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Sara E. Pinney, MD, MS
Sara E. Pinney
Attending Physician

Dr. Pinney investigates the molecular mechanisms that link an adverse intrauterine milieu to the development of diabetes and obesity later in life. Specifically, she is researching how intrauterine growth restriction, gestational diabetes and in utero exposure to environmental toxicants contribute to the development of diabetes and obesity in offspring.

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Bio

Dr. Pinney's research focuses on the molecular mechanisms linking adverse intrauterine milieu to diabetes and obesity. She is investigating how intrauterine growth restriction, gestational diabetes and in utero exposure to environmental toxicants like bisphenol A, bisphenol S, and perfluorooctanoic acid contribute to the development of diabetes and obesity in offspring.

She performs studies with human samples, animal models, and cell culture systems to understand the mechanisms responsible for fetal programming of childhood and adult metabolic disease.

In addition, Dr. Pinney is identifying and treating children with atypical forms of diabetes, with the aim to develop targeted novel treatments for this population. Along with her colleagues in the Diabetes Center for Children at CHOP, she has identified and treated children and adolescents with 12 different forms of monogenic diabetes. Her lab is actively working to better understand the clinical features and molecular mechanisms responsible for these rare forms of diabetes in children in order to develop novel treatment strategies to benefit all patients with diabetes.

Among her notable accomplishments, Dr. Pinney:

  • Measured concentrations of the endocrine disruptor BPA in human amniotic fluid, and reported that amniotic fluid BPA concentrations are associated with decreased birth weight
  • Correlated amniotic fluid BPA concentrations with genome wide DNA methylation patterns and gene expression profiles via RNA-Seq in corresponding amniocytes and found that male offspring are more affected by in utero BPA exposure than female offspring
  • Characterized the metabolome, transcriptome, and methylome of second trimester amniotic fluid and term placenta exposed to gestational diabetes
  • Made the seminal observation that intrauterine growth restriction-induced epigenetic modifications can be reversed by Exendin-4, thereby normalizing the phenotype
  • Described a new form of monogenic diabetes due to a recessive mutation in Neurogenin-3 and a novel form of dominant congenital hyperinsulinism that maps to chromosome 10q21 at the Hexokinase 1 locus

 

Education and Training

BA, University of Pennsylvania (History of Art), 1996

MD, University of Cincinnati College of Medicine, 2002

MS, Perelman School of Medicine, University of Pennsylvania (Translational Research), 2010

Titles and Academic Titles

Attending Physician

Assistant Professor of Pediatrics

Professional Memberships

Pediatric Endocrine Society, 2005-

The Endocrine Society, 2006-

American Diabetes Association, 2006-

Philadelphia Endocrine Society, 2006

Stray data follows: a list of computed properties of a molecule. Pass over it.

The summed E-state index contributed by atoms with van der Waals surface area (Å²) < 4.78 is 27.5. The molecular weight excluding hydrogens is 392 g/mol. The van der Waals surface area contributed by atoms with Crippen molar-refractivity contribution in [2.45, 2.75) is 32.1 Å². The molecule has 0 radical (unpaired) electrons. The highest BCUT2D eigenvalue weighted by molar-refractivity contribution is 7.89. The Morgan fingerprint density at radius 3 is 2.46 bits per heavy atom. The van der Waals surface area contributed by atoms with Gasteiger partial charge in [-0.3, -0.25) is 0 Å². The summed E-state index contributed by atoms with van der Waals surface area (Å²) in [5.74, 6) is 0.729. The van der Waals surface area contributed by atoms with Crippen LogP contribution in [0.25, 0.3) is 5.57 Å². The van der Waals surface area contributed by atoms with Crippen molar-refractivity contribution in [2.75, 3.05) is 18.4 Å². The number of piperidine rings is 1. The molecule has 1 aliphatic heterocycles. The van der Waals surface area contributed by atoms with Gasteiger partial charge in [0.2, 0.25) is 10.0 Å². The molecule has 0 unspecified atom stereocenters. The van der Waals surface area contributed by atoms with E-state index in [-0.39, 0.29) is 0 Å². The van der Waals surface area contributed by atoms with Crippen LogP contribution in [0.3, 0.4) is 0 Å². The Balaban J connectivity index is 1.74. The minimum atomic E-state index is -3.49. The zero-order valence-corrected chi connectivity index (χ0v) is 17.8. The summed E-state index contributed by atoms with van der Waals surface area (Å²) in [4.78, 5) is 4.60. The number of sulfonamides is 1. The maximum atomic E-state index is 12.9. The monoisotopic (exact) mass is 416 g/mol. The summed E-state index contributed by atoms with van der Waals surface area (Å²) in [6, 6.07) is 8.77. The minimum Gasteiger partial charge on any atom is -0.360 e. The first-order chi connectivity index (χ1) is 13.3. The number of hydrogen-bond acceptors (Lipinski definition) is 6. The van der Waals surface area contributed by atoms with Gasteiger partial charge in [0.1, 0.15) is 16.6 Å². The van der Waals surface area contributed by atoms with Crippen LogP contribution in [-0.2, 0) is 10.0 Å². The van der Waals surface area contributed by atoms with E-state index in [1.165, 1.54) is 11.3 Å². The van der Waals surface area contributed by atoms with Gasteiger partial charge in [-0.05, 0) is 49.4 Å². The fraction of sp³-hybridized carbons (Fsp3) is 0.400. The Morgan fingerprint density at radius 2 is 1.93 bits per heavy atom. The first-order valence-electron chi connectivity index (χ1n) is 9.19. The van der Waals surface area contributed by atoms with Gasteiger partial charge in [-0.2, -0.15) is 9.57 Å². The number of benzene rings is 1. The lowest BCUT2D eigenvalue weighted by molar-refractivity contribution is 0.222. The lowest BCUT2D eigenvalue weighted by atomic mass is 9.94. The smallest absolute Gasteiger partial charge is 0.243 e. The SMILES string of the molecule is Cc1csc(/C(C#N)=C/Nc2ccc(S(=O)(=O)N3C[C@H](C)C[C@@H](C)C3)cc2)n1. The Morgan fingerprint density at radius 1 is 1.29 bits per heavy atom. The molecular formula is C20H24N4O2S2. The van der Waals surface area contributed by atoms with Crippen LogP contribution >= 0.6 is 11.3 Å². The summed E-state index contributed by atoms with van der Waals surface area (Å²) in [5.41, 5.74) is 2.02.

Pediatric Endocrine Society, 2008-

Professional Awards

Outstanding Basic Science Research Presentation, Outstanding Patient-Oriented Research Presentation, University of Pennsylvania Institute of Diabetes, Obesity and Metabolism Research Symposium, 2007

Basic Science Award, University of Pennsylvania Center for Research in Reproduction and Women’s Health Research, 2007

Lilly/Lawson Wilkins Pediatric Endocrine Society Research Fellowship, 2007

University of Pennsylvania Institute of Translational Medicine and Therapeutics Fellowship, 2007

Lawson Wilkins Pediatric Endocrine Society, Presidential Reception Poster Presentation, 2010

Susan Heyner Award for Excellence in Research, University of Pennsylvania Center for Research in Reproduction and Women’s Health, 2010

Outstanding Patient-Oriented Research Presentation, University of Pennsylvania Institute of Diabetes, Obesity and Metabolism Research Symposium, 2012

Patient-Oriented Research Award, Children's Hospital of Philadelphia, 2016

Patient Oriented Research Presentation Winner, University of Pennsylvania Institute of Diabetes, Obesity and Metabolism Research Symposium, 2016

University of Pennsylvania Center for Excellence in Environmental Toxicology Mentored Scientist Transition Award, 2016

Patient Oriented Research Presentation Winner, University of Pennsylvania Institute of Diabetes, Obesity and Metabolism Research Symposium, 2018

Publication Highlights

Bansal A, Robles-Matos N, Wang PZ, Condon DE, Joshi A, Pinney SE. In utero bisphenol A exposure is linked with sex specific changes in the transcriptome and methylome of human amniocytes. J Clin Endocrinol Metab. 2019 Sep; 2019 Sep 19;. doi: 10.1210/clinem/dgz037. [Epub ahead of print] PubMed PMID: 31536135
O’Neill K, Alexander J, Azuma R, Xiao R, Snyder NW, Blair IA, Pinney SE. Gestational Diabetes Alters the Metabolomic Profile in 2nd Trimester Amniotic Fluid in a Sex-Specific Manner. Int J Mol Sci. 2018 Sep; 19(9). PMID: 30201937
Alexander JA, Teague AM, Chen J, Aston CE, Leung YK, Chernausek S, Simmons RA, Pinney SE. Offspring sex impacts DNA methylation and gene expression in placentae from women with diabetes during pregnancy. PLoS ONE. 2018 Feb; 13(2):e0190698. PMID: 29470513. PMCID: PMC5823368
Pinney SE, Mesaros CA, Snyder NW, Busch CM, Xiou R, Aijaz, S, Ijaz N, Blair IA, Manson JM. Second Trimester Amniotic Fluid Bisphenol A Concentration Is Associated with Decreased Birth Weight in Term Infants. Reprod Toxicol. 2017 Jan; (67)1-9. PMID: 27829162
Pinney SE, Jaeckle Santos LJ, Han Y, Stoffers DA, Simmons RA. Exendin-4 Increases Histone Acetylase Activity and Reverses Epigenetic Modifications that Silence Pdx1 in the IUGR Rat. Diabetologia. 2011 Oct; 54(10):2606-14. PMID: 21779870 PMCID: PMC4461231

Links of Interest